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Subject: RE: [xacml] Re: Using higer-order bag functions with IP & DNS functions

Hal, Steven,

I could see some use cases for ipAddress-value-equal and dnsName-value-equal
in SCADA scenarios where you want to deny operation from all but a specific
host or device.


-----Original Message-----
From: xacml@lists.oasis-open.org [mailto:xacml@lists.oasis-open.org] On
Behalf Of Steven Legg
Sent: Friday, 15 November 2013 1:40 PM
To: Hal Lockhart; xacml@lists.oasis-open.org
Subject: [xacml] Re: Using higer-order bag functions with IP & DNS functions

Hi Hal,

On 15/11/2013 9:28 AM, Hal Lockhart wrote:
> I don't see any problem with defining value equal functions. The only
reason I wasn't planning to was because I didn't think matching an exact IP
address or DNS name would be useful very often. A policy that says IP must
be exactly such and such doesn't seem scalable. And matching for example,
the IP of the Subject with the IP of the Resource is not like matching the
Subject with Resource owner or matching the Subject's clearance with the
Resource classification.
> Similarly I can't think of many cases where you would have a bag of say IP
values and want to see if a specific one is present. The converse case of
wanting to see if a single value matches a bunch of possibilities seems well
covered by the use of a wildcard pattern.
> I will go ahead and add ipAddress-value-equal and dnsName-value-equal
> BTW, do you have usecases in mind of are you just looking for regularity?

I was just noting the irregularity. I don't have any specific use cases in
If no one would find the extra functions useful, then you needn't define

The union functions might be a special case since they are the only way we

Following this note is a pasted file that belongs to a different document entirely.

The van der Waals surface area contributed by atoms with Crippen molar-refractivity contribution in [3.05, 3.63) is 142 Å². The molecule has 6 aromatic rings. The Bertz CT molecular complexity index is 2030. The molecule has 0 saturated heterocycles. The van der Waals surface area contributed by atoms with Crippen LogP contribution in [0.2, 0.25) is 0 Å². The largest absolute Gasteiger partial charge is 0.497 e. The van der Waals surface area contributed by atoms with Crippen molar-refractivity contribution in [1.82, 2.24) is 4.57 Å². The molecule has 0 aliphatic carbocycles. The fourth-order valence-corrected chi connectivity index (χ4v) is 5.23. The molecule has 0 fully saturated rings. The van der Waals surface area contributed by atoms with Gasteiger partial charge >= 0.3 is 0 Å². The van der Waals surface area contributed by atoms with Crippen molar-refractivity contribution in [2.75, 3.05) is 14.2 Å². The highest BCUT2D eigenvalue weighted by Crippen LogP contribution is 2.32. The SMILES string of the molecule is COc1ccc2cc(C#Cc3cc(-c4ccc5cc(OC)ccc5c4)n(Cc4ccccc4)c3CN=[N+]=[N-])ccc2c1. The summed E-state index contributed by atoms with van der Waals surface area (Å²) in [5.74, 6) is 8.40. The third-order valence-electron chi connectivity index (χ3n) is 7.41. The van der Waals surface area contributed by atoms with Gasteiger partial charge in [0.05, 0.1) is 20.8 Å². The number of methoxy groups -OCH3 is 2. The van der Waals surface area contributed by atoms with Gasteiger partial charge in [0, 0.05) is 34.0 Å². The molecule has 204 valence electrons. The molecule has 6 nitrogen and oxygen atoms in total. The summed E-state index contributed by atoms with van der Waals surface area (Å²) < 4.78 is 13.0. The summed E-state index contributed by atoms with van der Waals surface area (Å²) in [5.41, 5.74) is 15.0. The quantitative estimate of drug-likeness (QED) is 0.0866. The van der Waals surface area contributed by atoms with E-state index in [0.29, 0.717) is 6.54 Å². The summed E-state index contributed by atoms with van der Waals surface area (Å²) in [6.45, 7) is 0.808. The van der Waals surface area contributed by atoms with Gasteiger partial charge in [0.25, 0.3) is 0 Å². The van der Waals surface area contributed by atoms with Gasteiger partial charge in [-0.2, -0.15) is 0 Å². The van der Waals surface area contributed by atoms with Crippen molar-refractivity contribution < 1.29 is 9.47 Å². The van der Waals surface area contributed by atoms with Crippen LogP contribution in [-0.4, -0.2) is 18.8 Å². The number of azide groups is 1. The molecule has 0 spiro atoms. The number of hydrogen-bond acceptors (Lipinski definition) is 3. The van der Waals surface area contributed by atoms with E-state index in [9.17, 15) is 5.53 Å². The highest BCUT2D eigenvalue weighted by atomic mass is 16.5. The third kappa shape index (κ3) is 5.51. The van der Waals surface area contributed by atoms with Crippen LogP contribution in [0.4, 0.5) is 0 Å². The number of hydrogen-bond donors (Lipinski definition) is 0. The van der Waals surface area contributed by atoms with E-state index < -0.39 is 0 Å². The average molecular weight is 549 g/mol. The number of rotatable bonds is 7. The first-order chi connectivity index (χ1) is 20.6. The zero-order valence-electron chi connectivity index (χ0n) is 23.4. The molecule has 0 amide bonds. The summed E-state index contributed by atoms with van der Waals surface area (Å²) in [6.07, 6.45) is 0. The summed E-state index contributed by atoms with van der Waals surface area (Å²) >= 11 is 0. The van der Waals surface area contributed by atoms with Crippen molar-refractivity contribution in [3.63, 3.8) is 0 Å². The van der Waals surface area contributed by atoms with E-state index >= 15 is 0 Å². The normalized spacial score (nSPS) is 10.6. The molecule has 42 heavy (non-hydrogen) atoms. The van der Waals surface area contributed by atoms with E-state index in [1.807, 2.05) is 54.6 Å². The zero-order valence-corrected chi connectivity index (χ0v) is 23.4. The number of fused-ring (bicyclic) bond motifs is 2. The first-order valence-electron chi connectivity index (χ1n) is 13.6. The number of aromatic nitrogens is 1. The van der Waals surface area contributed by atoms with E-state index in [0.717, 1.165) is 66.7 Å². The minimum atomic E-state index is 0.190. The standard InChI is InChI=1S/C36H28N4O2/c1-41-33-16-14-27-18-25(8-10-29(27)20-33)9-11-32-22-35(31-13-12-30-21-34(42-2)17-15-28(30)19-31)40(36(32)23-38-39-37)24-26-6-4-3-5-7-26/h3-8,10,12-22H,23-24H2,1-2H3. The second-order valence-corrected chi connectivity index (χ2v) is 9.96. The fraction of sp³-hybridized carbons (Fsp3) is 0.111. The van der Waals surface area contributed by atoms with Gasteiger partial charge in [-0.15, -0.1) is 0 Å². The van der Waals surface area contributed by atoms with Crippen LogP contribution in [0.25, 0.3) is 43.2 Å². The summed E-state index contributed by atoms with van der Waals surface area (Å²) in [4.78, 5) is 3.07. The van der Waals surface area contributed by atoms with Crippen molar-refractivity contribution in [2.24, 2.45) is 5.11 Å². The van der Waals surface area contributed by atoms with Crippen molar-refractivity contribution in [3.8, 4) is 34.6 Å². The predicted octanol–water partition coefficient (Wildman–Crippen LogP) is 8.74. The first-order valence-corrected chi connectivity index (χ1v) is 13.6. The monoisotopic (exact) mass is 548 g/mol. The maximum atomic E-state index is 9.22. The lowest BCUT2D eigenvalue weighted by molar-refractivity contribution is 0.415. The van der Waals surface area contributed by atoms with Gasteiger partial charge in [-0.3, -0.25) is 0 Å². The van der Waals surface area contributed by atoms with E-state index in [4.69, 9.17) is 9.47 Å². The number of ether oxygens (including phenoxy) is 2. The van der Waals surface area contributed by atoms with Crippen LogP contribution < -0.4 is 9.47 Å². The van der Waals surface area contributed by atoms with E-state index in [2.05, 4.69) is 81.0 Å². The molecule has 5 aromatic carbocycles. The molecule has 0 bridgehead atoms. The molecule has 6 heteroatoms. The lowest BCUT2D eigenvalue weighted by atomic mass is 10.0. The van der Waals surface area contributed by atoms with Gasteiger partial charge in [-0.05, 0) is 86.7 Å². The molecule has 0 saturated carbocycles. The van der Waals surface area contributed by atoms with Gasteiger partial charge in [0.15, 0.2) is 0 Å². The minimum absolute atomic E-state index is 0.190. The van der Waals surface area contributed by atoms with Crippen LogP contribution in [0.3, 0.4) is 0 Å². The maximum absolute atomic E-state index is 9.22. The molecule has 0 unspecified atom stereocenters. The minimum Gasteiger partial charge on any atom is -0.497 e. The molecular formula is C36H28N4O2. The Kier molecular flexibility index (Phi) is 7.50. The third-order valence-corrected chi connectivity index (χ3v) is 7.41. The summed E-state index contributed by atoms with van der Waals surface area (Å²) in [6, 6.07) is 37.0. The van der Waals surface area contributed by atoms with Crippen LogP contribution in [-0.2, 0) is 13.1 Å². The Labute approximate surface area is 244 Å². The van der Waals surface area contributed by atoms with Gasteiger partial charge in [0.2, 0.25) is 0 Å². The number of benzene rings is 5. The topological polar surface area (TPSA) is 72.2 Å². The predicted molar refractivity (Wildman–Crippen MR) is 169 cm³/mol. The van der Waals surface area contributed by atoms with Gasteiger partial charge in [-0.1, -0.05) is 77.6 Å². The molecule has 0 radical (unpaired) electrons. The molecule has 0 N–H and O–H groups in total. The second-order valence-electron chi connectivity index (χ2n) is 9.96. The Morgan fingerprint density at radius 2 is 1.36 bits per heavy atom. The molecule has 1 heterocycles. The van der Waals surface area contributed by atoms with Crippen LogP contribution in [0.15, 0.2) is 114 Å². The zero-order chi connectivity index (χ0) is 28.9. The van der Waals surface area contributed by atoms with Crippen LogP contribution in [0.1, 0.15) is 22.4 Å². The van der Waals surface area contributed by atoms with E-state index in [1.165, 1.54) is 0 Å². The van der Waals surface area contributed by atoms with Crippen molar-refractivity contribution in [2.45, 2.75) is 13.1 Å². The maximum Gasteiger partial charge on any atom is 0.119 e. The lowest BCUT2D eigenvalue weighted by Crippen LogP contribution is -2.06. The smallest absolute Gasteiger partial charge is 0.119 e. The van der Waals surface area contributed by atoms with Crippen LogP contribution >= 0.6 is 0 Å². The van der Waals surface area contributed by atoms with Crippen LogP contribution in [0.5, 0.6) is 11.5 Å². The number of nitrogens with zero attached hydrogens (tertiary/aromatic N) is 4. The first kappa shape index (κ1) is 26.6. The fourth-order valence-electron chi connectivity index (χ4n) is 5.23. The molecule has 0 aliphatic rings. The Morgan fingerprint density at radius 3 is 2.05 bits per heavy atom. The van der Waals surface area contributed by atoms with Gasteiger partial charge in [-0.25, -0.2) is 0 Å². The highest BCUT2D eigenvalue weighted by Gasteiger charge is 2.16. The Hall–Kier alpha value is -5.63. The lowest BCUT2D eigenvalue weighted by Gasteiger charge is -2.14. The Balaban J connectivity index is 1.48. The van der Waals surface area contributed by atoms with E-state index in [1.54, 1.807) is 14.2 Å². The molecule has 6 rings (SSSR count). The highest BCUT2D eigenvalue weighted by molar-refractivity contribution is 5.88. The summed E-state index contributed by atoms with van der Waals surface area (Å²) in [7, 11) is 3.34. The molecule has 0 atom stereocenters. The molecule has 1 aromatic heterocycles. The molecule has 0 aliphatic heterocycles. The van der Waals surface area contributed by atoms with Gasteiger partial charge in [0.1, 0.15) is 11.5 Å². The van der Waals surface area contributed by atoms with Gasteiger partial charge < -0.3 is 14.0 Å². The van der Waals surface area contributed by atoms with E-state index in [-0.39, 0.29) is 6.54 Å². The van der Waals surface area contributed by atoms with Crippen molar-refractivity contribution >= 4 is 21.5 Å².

have to combine bags of values, which is sometimes convenient, though bag
merging functions that did not care about duplicates (and therefore wouldn't
need a type-equal function) would likely be just as useful.


> Hal
>> -----Original Message-----
>> From: Steven Legg [mailto:steven.legg@viewds.com]
>> Sent: Thursday, November 14, 2013 4:52 PM
>> To: Hal Lockhart; xacml@lists.oasis-open.org
>> Subject: Re: Using higer-order bag functions with IP & DNS functions
>> Hi Hal,
>> On 15/11/2013 7:18 AM, Hal Lockhart wrote:
>>> Steven,
>>> After a quick look at Section A.3.12 it looks to me that the
>> functions I have in mind would work fine with all the higher order 
>> bag functions. The text merely says the "worker" function invoked by 
>> the hobf must be a " ... Boolean function that takes n arguments of 
>> primitive types." The functions I am proposing are Boolean functions 
>> of two arguments of IP of DNS types.
>>> For example in abbreviated form, I am proposing:
>>> IPmatch( IPpattern, IPvalue ) I believe this would allow:
>>> Any-of( IPmatch(), IPpattern, bag-of-IP-values )
>>> Or as in the examples in A.3.12:
>>> Any-of( IPmatch(), IPpattern, IP-bag( IPval1, IPval2, IPval3))
>>> Does that make sense or am I missing something?
>> I was talking about functions in the two preceding sections,
>> specifically:
>> type-is-in, type-intersection, type-at-least-one-member-of, 
>> type-union, type-subset and type-set-equals. These functions directly 
>> or indirectly depend on a type-equal function. The ipAddress and 
>> dnsName data-types are the odd ones out in the core specification 
>> because they don't have these
>> type-* functions.
>> The type-is-in, type-at-least-one-member-of, type-subset and 
>> type-set- equals functions can be simulated with higher-order bag 
>> functions or quantified expressions, but not as compactly. The 
>> type-intersection function can only be approximated (duplicates would 
>> be retained). There is no substitute for the type-union function.
>> Regards,
>> Steven
>>> Hal

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